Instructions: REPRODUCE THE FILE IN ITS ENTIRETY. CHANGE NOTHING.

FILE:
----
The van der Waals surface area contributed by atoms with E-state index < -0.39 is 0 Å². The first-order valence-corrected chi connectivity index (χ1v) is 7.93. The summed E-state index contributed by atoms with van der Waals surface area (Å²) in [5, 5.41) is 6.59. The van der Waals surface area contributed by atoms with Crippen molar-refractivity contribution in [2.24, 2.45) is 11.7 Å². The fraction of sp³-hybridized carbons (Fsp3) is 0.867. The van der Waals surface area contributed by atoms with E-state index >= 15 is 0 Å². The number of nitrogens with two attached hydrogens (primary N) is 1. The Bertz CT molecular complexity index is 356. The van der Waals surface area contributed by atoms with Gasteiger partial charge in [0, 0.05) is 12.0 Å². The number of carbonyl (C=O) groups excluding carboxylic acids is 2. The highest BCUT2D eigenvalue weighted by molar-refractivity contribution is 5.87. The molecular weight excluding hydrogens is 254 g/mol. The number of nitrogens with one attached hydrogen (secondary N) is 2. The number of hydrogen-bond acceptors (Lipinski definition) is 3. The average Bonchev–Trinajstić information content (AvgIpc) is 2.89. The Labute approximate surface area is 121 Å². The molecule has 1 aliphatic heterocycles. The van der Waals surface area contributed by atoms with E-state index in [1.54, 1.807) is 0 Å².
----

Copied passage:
The van der Waals surface area contributed by atoms with E-state index < -0.39 is 0 Å². The first-order valence-corrected chi connectivity index (χ1v) is 7.93. The summed E-state index contributed by atoms with van der Waals surface area (Å²) in [5, 5.41) is 6.59. The van der Waals surface area contributed by atoms with Crippen molar-refractivity contribution in [2.24, 2.45) is 11.7 Å². The fraction of sp³-hybridized carbons (Fsp3) is 0.867. The van der Waals surface area contributed by atoms with E-state index >= 15 is 0 Å². The number of nitrogens with two attached hydrogens (primary N) is 1. The Bertz CT molecular complexity index is 356. The van der Waals surface area contributed by atoms with Gasteiger partial charge in [0, 0.05) is 12.0 Å². The number of carbonyl (C=O) groups excluding carboxylic acids is 2. The highest BCUT2D eigenvalue weighted by molar-refractivity contribution is 5.87. The molecular weight excluding hydrogens is 254 g/mol. The number of nitrogens with one attached hydrogen (secondary N) is 2. The number of hydrogen-bond acceptors (Lipinski definition) is 3. The average Bonchev–Trinajstić information content (AvgIpc) is 2.89. The Labute approximate surface area is 121 Å². The molecule has 1 aliphatic heterocycles. The van der Waals surface area contributed by atoms with E-state index in [1.54, 1.807) is 0 Å².